With Eyes on China, US Special Operators Are Back to Battling the Jungle

March 25, 2024
Jungle Warfare Training Center on Camp Gonsalves on Okinawa, Japan.

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After spending more than 20 years fighting in the wars in the Middle East, U.S. special operators are pivoting to other environments. With the potential for a conflict with China in the Indo-Pacific looming ever larger in the background, the US special operations community is focusing more and more on jungle operations.

A relatively recent exercise involving Marine Raiders highlighted the challenges and unique requirements of jungle warfare.

From the desert to the jungle

Last summer, a small team of Marine Raiders completed a jungle warfare course that addresses the challenges U.S. forces might encounter in an Indo-Pacific conflict.

Taught by special operations and law enforcement veterans at the Tactical Tracking Operations School, the course began in 2015 but really took off in 2021. The two-week course takes place on the island of Oahu, Hawaii, and is designed to take small special operations teams and teach them the necessary skills to survive and thrive in jungle operations.

The Marine Raiders trained in jungle mobility skills, such as navigating thick brush, scaling and rappelling cliffs, and traversing rivers, counter Improvised Explosive Device (IED) techniques, reaction to contact, and ambushes. Throughout the course, the special operators either tracked an adversary or prevented them from tracking the team.

“Looking at the Pacific and deployments in that region, learning these skills is essential,” a Marine Raider said in a press release. “For so long we trained for desert environments and now we have to look at where we could be needed next, and the jungle is top of that list.”

The course ends with a final exercise that lasts up to three days and tests all the skill sets taught. After a simulated ambush, the students must regroup and hunt down the adversary using their tracking skills.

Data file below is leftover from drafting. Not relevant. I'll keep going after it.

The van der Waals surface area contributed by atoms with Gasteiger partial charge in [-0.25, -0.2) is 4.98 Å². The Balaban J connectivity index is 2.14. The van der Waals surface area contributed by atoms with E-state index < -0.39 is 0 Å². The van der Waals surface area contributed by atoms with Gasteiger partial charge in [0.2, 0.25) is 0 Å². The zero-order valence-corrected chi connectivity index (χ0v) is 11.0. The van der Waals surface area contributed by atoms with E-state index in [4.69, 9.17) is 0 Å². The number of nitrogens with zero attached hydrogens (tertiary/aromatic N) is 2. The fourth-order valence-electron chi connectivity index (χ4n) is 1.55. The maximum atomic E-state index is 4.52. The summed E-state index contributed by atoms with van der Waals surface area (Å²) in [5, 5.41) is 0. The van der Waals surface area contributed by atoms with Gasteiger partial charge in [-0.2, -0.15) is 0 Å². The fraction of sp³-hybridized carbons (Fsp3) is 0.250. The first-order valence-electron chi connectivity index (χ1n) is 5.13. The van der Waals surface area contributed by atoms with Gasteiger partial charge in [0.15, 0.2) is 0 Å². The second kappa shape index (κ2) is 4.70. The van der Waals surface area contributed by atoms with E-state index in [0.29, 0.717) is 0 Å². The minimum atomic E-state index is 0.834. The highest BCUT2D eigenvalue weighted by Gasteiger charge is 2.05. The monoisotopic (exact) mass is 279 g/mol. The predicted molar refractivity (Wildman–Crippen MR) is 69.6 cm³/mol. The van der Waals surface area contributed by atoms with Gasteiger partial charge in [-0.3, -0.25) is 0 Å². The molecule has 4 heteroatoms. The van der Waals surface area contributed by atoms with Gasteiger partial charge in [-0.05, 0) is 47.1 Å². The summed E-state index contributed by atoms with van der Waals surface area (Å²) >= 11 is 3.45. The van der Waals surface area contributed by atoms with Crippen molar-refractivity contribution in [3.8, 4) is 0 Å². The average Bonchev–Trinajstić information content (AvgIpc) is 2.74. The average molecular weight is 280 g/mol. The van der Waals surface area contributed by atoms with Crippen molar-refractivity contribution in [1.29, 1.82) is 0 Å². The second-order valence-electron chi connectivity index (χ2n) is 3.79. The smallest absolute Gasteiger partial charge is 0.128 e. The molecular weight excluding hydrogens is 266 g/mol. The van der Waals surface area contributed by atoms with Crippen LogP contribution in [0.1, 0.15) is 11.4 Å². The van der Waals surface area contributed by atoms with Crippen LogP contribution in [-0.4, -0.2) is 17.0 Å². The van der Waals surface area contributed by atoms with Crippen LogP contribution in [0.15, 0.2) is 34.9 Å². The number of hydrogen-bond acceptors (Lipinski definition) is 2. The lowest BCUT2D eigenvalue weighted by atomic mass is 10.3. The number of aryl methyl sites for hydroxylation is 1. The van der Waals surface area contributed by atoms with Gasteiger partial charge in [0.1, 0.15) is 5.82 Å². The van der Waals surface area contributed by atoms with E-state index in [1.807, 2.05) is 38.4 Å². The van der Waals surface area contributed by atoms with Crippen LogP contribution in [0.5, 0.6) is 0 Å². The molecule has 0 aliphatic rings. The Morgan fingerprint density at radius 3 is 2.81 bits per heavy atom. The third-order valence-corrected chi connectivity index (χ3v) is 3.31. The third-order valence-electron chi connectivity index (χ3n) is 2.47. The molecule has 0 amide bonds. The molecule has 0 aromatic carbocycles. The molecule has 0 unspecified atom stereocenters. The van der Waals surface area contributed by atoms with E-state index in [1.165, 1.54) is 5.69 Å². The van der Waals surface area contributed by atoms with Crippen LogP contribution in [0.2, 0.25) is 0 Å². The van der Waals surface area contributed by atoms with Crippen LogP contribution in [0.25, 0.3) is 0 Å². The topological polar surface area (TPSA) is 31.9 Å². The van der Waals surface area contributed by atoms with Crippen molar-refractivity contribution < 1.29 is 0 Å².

Two decades of counterterrorism and counterinsurgency operations in Iraq, Afghanistan, and Syria largely dulled the jungle warfare capabilities of many units. Jungle warfare presents a whole different level of difficulty and requires specialized training to operate effectively.

“These same problems that we have now: low visibility, difficulty for intelligence, surveillance and reconnaissance platforms, broken communications, and logistical issues, they all existed for troops during WWII and Vietnam,” Cody Carroll, the vice president of the school, said. “We didn’t need to reinvent the wheel, just build the skills that we stopped training because we spent 20 years in the desert.”

For example, movement in the jungle is much more restricted and visibility is often limited to just a few yards. Moreover, there are many small and large animals that can ruin someone’s day, necessitating the right survival training. Tracking is another important part of jungle operations. With so much foliage, it’s easy for an untrained unit to leave evidence of its direction in the jungle.

“I’ve been through this training with two teams now and both experiences were beneficial to everyone on the team,” a Critical Skills Operator, or CSO, said. “I really think every company that can deploy to a jungle environment should come do this training. It’s invaluable.”

A history of jungle operations

U.S. commandos have a long history of conducting jungle operations.

During World War II, U.S. special operations units like the Alamo Scouts and the Marine Raiders fought the Japanese in the jungles of southeast Asia and the Pacific.

Then, during the Vietnam War, special operators serving in the secretive Military Assistance Command Vietnam-Studies and Observations Group (MACV-SOG) fought a classified war against the North Vietnamese and Vietcong in Laos and Cambodia.

Although the White House had assured the American public that no U.S. troops were on the ground in the two countries that border Vietnam, the Pentagon understood that to stem the flow of weapons and insurgents in South Vietnam, it had to fight the enemy where it hurt.

Small teams of Green Berets, Navy SEALs, Force Recon Marines, and Air Commandos conducted some of the most impressive missions in U.S. special operations history.

Today, as the United States attempts to redirect its focus to the Indo-Pacific amid steadily rising tensions between the U.S. and China, it looks like jungle operations are back on the menu for the U.S. special operations community.

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